Stygiomedusa gigantea is a very rare giant jellyfish, it lives in the depths of the sea: from 900 to 1800 meters. It has only been sighted about a hundred times. Its tentacles are not stinging but, generally, it uses them to move and to set traps for its preys.
Its diameter is 50–100 cm and its tentacles can reach 10 meters in length. As reported in a Nationa Geographic article, there are fewer than 130 sightings of this mysterious creature of the deep. The specimen, more than 9 meters long, was photographed for the first time off the coast of the Antarctic continent.
One sighting occurred several meters deep off the coast of Rongé Island, Antarctica. Upon their return to the surface, the tourists on the Viking Expeditions expedition vessel showed the images they had taken to Daniel M.
Moore, a marine biologist at the University of Exeter in the UK, and it was immediately clear that what they had seen was something incredibly rare. Up to that point there had been only 126 sightings since it was first described in 1910, including specimens caught in nets and footage recorded from remotely operated underwater vehicles.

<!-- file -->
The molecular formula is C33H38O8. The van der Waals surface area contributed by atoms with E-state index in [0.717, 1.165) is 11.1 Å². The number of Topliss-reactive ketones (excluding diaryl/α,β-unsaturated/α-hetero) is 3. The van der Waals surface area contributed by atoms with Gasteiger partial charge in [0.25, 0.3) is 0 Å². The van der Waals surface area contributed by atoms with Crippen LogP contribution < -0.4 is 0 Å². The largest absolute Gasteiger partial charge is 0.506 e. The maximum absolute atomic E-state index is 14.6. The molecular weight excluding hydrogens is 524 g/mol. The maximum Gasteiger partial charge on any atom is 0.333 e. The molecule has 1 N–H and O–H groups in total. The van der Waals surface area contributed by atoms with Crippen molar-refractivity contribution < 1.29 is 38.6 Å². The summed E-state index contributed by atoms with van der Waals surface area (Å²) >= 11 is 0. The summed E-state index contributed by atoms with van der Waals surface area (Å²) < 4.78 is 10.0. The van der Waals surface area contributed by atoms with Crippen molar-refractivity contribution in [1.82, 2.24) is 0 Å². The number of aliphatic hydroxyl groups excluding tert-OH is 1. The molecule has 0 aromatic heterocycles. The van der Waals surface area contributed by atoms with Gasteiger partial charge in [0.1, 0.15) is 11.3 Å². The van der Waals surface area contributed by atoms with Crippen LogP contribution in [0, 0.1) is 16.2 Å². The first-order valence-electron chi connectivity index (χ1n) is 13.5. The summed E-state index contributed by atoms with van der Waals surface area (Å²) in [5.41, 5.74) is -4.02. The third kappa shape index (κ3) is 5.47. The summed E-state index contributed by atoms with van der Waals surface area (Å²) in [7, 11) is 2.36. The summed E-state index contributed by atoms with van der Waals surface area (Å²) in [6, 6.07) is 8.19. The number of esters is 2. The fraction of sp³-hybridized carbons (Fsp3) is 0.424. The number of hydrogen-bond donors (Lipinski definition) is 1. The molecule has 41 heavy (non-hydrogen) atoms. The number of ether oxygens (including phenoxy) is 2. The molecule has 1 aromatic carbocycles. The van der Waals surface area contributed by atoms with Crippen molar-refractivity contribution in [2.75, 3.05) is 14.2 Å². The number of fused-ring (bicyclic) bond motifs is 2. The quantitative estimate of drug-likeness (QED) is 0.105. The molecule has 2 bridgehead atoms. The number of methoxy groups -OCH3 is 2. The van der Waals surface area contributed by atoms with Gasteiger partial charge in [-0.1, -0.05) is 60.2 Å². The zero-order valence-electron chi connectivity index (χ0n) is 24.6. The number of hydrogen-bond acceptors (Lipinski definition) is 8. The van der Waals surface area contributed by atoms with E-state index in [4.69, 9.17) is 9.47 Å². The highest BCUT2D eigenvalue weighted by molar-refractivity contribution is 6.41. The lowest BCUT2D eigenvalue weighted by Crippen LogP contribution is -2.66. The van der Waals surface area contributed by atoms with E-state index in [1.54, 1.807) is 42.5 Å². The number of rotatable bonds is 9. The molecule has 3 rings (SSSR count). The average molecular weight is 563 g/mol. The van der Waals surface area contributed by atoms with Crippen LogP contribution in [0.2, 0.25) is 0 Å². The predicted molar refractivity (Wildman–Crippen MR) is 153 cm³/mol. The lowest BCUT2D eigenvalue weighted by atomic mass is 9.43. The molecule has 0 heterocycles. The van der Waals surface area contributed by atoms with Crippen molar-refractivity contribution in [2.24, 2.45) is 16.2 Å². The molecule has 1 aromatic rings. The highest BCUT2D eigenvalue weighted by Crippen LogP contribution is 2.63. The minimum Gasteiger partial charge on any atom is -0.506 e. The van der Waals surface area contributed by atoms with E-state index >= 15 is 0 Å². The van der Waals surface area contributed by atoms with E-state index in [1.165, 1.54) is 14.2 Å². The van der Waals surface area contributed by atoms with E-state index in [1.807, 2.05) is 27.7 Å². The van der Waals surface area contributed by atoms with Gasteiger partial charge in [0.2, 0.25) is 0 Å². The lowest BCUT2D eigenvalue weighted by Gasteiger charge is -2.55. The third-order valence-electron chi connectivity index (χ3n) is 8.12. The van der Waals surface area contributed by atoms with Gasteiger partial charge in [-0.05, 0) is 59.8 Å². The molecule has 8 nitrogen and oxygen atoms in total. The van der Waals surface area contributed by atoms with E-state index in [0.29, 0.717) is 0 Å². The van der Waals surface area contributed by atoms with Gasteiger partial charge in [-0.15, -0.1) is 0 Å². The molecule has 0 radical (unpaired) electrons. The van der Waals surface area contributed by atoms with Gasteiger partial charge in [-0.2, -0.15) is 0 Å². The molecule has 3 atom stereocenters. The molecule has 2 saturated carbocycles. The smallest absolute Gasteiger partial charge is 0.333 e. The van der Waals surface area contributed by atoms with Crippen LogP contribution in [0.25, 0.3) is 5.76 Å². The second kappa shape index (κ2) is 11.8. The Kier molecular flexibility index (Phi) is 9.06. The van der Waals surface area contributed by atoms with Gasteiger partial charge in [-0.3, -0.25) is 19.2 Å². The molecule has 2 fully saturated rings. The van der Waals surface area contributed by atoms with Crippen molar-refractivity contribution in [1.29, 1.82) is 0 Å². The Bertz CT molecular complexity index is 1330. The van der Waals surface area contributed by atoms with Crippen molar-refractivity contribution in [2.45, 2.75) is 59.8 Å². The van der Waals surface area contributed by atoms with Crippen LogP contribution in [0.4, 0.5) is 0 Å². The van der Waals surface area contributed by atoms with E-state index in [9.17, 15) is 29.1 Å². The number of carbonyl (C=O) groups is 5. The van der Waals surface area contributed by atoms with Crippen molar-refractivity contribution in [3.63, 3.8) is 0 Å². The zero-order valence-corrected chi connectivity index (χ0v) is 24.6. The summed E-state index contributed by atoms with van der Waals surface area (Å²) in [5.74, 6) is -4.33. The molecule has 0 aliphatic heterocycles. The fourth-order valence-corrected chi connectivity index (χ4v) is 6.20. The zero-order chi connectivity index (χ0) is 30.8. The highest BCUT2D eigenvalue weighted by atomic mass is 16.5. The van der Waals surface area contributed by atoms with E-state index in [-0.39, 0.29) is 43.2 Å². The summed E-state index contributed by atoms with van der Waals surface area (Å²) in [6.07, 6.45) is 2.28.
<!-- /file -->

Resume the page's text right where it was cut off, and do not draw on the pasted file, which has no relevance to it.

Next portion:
Even scientists at the Monterey Bay Aquarium Research Institute, who have made thousands of hours of submersible diving, only sighted nine. This jellyfish has been repeatedly observed accompanied by a small fish that lives next to it.
This is a mutually beneficial relationship, as the fish receives shelter and protection from the jellyfish, which in return protects against disease by feeding on parasites that may attach to its body. We still know very little about this rare and enigmatic jellyfish.
In particular, its mode of feeding is still unknown, as it does not have stinging filaments. This jellyfish has incubation pouches, suggesting a viviparous mode of reproduction. The giant ghost jellyfish has a rounded, bell-shaped umbrella that can reach 1.40 m in width.
It also has four long draped-looking mouth arms which can reach 10 meters in length and which, having no stinging tentacles, seem to be used to trap its prey, which probably consists of plankton and small fish. Its color is a dark red that evolves towards black6.
This jellyfish appears to be one of the largest invertebrate predators in the deep sea ecosystem. Its grim appearance and gigantic size have earned it a terrifying scientific name.